Revision of the canons of painting from new positions and the enrichment of its tools with new computer technologies are at the heart of Makarov's artistic searches. The artist's latest projects are at the intersection of media technology, art and poetry and represent a synthesis of virtual play space and canvases based on computer games. In the series "The Talk of the Dictate of Transparency" Makarov creates a conversation between painting and a game modulator for smartphones that simulates a hand gesture. Working with the screen, the visitor can leave any trace on the screen, quickly disappearing, like waves on water or smoke, but which can be quickly reproduced again in the same place, bewitching with the simplicity and senselessness of its own mechanics. Makarov is captured by reflections on the difference between a person's gaze at the screen and at a picture. The screen, on the image of which the entire modern culture and protocols of social interactions are built, is captivating - you do not have an incessant conversation with it. The screen forces a person to enjoy, deprives the riddle (as opposed to a picture), forces him to be constantly in sight, to look somehow, to enjoy it: in order to continue to exist, you must show to another that you exist, you must show to another what you have, and above all, show the other what you are looking at.

The prospect of reducing all our impressions to the impressions received through the screen of the gadget cannot but be alarming. All our sociality is inside a smartphone, which is destined to become outdated in a year. Screens are instruments of the dictates of desubjectivation and psychological exposure, adapting to our adaptive mechanisms. Once we know about behavioral targeting, our fears are confirmed, and the effect of manipulation diminishes, so marketing departments begin to develop new forms of perception management. The economics of "organized distraction" takes into account our understanding and awareness of how screen culture marketing works, but we have no choice but to succumb to this interference. What to do when you realize that you are squeezed into a corner from all sides and must put up with this mental submission? As Maurice Merleau-Ponty rightly stated, “the world has become a pure spectacle, with which I do not close, but which I contemplate and to which I point my finger ...” The gaze of the Other is imposed on us by means of communication, not so much giving us the opportunity to see, but forcing us to see our pleasure, compels our gaze. No matter how perfect the technology is - as soon as we hit the reality of the Other, calm and quick dialogue becomes an exception. When a text message is sent to someone, a response is expected to follow, and this can lead to a long and excruciating experience of waiting. It's time to acknowledge that at the heart of our addictive disorders lies the emptiness we encounter when we think about living outside the flow of information. Dopamine is a metaphor for our era. This neurotransmitter is responsible for the accelerated cycles of arousal, after which we slow down again. In social media streams, flashes of expectation for a response are followed by long periods of numbness, and social mobility is marked by similar fluctuations. As media theorist Geert Lovink has noted, swiping helps you distract yourself by sliding your fingers across the screen to let your thoughts wander. Digging into your smartphone is a new way to daydream. Without noticing our brief absence, we enjoy the feeling of a remote presence. While we, checking social networks, leave the boundaries of consciousness, a movement begins in the opposite direction, and the Other, imperceptibly for us, penetrates into our world.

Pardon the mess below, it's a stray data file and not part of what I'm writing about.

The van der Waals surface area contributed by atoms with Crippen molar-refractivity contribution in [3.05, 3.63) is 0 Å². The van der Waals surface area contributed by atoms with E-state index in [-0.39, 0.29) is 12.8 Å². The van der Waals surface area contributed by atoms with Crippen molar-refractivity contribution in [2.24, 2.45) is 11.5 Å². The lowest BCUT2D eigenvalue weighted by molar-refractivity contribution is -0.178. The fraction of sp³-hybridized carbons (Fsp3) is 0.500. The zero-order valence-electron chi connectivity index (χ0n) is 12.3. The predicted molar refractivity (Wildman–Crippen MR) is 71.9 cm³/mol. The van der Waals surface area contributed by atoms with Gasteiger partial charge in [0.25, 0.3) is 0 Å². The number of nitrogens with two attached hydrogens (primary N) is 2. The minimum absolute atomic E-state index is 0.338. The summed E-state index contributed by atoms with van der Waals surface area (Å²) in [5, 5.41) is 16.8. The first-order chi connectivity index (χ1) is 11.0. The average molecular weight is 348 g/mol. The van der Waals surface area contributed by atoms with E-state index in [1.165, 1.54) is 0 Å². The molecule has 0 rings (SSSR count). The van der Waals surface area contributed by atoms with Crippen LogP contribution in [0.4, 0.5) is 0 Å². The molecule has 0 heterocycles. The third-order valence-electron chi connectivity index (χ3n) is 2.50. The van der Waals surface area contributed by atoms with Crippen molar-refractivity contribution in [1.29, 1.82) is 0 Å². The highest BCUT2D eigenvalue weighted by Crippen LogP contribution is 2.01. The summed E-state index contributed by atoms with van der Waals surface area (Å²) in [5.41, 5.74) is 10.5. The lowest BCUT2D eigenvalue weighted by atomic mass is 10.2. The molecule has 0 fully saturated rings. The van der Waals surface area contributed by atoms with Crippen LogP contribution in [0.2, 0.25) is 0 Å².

Curator Alexander Burenkov